Strengthening Global Health Partnerships in Africa

The African continent continues to endure the highest incidence of health emergencies globally, significantly impacting the lives, livelihoods, and economic development of affected communities. Although progress has been made in strengthening health emergency preparedness and response (EPR) systems across Africa, their efficacy has been hampered by a lack of coordination and collaboration between the two key global health actors on the continent: the Africa Centre for Disease Prevention and Control (Africa CDC) and the World Health Organization Regional Offices for Africa and Eastern Mediterranean (WHO AFRO/EMRO).

Responding to calls for coordinated action, the Bill and Melinda Gates Foundation engaged Dalberg to work through these challenges and establish an Africa CDC and WHO collaboration (the Partnership). As a neutral facilitator, Dalberg’s implementation team was ideally positioned to help navigate complex discussions around roles and responsibilities and resource allocation. The Partnership’s goal is to align the organizations’ approaches to providing EPR support to member states—reducing duplication and ensuring that resources are invested where they are most needed.

At the start of this process, Dalberg supported the development of the 2023–27 Joint EPR Action Plan (JEAP) that prioritizes eight “collaboration areas” addressing the most important gaps in EPR capacity on the continent, including surveillance, readiness, and workforce. A Technical Working Group is responsible for the detailed planning and implementation of joint initiatives in each of the collaboration areas.

To institutionalize the Partnership and ensure its sustainability, Dalberg implemented a joint governance structure and decision-making processes and provided project management support for resource mobilization, communications, monitoring and evaluation, and Technical Working Group activities.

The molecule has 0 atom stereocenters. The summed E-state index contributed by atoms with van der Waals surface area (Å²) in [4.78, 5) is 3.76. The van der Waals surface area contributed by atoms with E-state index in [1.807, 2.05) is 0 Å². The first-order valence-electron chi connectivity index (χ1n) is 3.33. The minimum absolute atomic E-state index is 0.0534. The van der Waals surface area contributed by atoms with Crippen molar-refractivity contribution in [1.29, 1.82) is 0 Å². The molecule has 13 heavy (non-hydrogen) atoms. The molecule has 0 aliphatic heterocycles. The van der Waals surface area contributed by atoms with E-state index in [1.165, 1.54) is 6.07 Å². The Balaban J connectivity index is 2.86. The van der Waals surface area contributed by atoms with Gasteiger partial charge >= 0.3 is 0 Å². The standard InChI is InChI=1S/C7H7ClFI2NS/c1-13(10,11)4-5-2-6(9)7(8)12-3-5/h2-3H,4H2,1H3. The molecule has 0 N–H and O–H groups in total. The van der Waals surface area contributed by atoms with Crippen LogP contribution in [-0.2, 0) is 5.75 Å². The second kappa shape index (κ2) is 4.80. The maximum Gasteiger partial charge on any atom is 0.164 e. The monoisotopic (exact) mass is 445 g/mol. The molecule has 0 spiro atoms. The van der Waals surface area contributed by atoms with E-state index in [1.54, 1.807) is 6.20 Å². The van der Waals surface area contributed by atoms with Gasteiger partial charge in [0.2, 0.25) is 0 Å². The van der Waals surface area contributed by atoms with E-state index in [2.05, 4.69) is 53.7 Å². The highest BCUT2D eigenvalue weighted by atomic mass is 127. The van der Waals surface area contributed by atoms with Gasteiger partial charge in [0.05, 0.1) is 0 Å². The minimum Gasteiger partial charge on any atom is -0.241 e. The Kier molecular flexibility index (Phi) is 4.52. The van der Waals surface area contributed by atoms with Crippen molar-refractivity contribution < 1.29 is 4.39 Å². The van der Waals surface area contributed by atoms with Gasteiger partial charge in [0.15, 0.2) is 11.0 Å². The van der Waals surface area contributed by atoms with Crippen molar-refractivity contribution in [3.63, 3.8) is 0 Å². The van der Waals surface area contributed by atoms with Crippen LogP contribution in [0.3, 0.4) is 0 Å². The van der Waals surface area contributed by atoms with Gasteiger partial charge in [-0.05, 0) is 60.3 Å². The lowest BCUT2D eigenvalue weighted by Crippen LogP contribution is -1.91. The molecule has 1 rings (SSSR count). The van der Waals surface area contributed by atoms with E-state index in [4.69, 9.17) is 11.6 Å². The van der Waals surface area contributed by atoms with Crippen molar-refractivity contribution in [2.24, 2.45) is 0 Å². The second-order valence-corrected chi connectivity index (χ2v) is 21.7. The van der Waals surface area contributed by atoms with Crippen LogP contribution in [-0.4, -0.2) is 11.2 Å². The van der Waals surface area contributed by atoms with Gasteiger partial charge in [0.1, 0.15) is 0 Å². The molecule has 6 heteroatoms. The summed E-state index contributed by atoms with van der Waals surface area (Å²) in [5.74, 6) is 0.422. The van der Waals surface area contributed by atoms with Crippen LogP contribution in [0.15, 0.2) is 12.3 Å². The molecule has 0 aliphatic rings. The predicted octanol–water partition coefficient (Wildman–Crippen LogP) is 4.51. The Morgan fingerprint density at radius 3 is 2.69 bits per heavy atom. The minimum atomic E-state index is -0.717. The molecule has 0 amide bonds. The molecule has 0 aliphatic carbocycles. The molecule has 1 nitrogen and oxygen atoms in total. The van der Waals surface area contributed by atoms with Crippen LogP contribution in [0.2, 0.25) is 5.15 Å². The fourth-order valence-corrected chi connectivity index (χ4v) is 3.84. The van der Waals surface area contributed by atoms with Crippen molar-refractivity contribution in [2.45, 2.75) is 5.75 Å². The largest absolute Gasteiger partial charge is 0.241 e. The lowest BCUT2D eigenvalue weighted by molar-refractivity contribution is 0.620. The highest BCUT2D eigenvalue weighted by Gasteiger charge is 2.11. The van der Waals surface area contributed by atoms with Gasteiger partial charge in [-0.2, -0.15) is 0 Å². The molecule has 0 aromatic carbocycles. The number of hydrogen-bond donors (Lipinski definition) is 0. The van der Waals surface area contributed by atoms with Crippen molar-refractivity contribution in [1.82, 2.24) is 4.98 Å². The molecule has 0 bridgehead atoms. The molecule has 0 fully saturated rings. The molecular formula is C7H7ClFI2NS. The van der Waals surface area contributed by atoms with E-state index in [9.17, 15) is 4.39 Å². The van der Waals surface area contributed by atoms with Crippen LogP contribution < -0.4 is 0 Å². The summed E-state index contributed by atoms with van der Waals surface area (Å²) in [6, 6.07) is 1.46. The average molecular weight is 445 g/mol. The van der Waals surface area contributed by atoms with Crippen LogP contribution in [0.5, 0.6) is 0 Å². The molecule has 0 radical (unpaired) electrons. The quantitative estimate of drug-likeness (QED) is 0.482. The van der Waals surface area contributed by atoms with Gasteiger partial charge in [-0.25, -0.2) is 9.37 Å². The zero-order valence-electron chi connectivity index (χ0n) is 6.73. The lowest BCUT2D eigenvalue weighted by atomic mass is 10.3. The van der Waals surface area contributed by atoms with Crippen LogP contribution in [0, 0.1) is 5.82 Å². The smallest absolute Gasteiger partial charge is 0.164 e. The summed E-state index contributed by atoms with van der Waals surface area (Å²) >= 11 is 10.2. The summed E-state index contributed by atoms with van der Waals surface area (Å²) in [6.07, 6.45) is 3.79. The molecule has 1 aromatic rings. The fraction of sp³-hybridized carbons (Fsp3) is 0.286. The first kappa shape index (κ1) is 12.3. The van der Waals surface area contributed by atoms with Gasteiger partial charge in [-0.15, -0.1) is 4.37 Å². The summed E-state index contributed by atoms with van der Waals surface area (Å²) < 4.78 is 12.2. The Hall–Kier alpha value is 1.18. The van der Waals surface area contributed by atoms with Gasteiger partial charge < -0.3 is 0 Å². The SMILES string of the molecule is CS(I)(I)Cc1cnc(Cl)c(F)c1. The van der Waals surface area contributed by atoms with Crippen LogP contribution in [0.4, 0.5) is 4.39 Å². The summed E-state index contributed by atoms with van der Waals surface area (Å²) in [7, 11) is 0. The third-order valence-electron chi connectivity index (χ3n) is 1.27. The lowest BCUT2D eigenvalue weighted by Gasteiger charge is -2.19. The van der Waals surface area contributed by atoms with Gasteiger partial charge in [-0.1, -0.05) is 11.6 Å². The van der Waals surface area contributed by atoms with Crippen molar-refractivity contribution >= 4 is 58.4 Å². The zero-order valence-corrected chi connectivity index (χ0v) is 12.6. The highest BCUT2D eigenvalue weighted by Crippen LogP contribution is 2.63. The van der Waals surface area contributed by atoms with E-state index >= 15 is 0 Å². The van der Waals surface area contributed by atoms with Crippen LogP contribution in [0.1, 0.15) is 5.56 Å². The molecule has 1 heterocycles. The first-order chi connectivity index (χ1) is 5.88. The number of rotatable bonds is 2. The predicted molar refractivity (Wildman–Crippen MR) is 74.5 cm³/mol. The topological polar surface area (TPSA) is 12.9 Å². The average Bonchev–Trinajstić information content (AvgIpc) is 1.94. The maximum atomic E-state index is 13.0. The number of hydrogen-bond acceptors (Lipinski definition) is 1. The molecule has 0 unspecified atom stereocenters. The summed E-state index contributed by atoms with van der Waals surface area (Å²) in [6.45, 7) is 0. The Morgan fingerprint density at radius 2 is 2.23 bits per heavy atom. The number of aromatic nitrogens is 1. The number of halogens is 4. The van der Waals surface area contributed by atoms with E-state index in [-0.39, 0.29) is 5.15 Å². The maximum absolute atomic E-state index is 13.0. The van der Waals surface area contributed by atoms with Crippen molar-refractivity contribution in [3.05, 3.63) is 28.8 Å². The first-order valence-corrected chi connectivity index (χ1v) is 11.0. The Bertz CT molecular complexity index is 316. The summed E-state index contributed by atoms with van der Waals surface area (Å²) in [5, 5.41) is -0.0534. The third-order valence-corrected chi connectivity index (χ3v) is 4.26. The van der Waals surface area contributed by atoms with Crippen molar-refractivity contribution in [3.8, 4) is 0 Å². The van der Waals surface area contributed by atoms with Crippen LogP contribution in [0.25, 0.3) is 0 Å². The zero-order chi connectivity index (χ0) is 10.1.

The JEAP was officially launched at the World Health Assembly in May 2023, obtaining commitments from Africa CDC and WHO leadership, donors, and EPR partners. Since that launch, Africa CDC and WHO have jointly presented the JEAP at global and continental convenings including the 2023 Conference on Public Health in Africa and the 78th UN General Assembly.

The Partnership is fully operational, and seed funding has been secured to support scale-up. A permanent Secretariat now governs the Partnership and provides coordination support to partners, while a strong pipeline of funding and partnership opportunities promises to support the future expansion of joint activities under the JEAP. Early EPR efforts under the Partnership have been highly encouraging. For example, the AVoHC-Surge training program—a merger of Africa CDC’s African Volunteer Health Corps initiative and WHO’s Strengthening and Utilizing Response Groups for Emergencies—has already trained 1,350 people in 16 countries to respond to health emergencies and humanitarian crises within 24 to 48 hours from the time of the incident. The partners are now preparing for a continental rollout of the JEAP over the next four years.

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